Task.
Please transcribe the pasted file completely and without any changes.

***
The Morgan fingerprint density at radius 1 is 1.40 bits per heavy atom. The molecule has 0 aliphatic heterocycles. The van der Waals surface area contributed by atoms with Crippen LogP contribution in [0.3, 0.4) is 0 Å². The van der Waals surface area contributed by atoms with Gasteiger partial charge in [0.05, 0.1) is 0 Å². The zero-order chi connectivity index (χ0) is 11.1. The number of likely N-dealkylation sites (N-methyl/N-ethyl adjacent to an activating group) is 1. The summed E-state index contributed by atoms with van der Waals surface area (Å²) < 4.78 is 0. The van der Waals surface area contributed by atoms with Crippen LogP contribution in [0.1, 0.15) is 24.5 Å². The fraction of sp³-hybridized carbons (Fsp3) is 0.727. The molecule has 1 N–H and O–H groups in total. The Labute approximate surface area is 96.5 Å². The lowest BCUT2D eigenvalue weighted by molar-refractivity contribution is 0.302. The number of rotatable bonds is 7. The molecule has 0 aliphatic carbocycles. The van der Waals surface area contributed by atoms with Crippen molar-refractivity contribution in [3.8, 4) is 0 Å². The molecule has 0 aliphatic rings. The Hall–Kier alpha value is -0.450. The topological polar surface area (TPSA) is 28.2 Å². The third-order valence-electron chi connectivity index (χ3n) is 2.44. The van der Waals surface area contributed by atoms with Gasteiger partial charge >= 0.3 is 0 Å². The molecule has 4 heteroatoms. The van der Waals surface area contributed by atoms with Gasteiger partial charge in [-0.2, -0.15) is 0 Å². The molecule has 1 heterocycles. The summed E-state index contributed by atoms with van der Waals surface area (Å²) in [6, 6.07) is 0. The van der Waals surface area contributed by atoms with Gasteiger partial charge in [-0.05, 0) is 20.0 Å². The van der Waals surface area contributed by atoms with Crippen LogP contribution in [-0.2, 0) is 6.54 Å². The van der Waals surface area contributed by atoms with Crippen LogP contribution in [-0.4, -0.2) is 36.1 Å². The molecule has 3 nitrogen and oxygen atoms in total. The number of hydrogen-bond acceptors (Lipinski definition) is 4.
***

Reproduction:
The Morgan fingerprint density at radius 1 is 1.40 bits per heavy atom. The molecule has 0 aliphatic heterocycles. The van der Waals surface area contributed by atoms with Crippen LogP contribution in [0.3, 0.4) is 0 Å². The van der Waals surface area contributed by atoms with Gasteiger partial charge in [0.05, 0.1) is 0 Å². The zero-order chi connectivity index (χ0) is 11.1. The number of likely N-dealkylation sites (N-methyl/N-ethyl adjacent to an activating group) is 1. The summed E-state index contributed by atoms with van der Waals surface area (Å²) < 4.78 is 0. The van der Waals surface area contributed by atoms with Crippen LogP contribution in [0.1, 0.15) is 24.5 Å². The fraction of sp³-hybridized carbons (Fsp3) is 0.727. The molecule has 1 N–H and O–H groups in total. The Labute approximate surface area is 96.5 Å². The lowest BCUT2D eigenvalue weighted by molar-refractivity contribution is 0.302. The number of rotatable bonds is 7. The molecule has 0 aliphatic carbocycles. The van der Waals surface area contributed by atoms with Crippen molar-refractivity contribution in [3.8, 4) is 0 Å². The molecule has 0 aliphatic rings. The Hall–Kier alpha value is -0.450. The topological polar surface area (TPSA) is 28.2 Å². The third-order valence-electron chi connectivity index (χ3n) is 2.44. The van der Waals surface area contributed by atoms with Gasteiger partial charge >= 0.3 is 0 Å². The molecule has 4 heteroatoms. The van der Waals surface area contributed by atoms with Gasteiger partial charge in [-0.2, -0.15) is 0 Å². The molecule has 1 heterocycles. The summed E-state index contributed by atoms with van der Waals surface area (Å²) in [6, 6.07) is 0. The van der Waals surface area contributed by atoms with Gasteiger partial charge in [-0.05, 0) is 20.0 Å². The van der Waals surface area contributed by atoms with Crippen LogP contribution in [-0.2, 0) is 6.54 Å². The van der Waals surface area contributed by atoms with Crippen LogP contribution in [-0.4, -0.2) is 36.1 Å². The molecule has 3 nitrogen and oxygen atoms in total. The number of hydrogen-bond acceptors (Lipinski definition) is 4.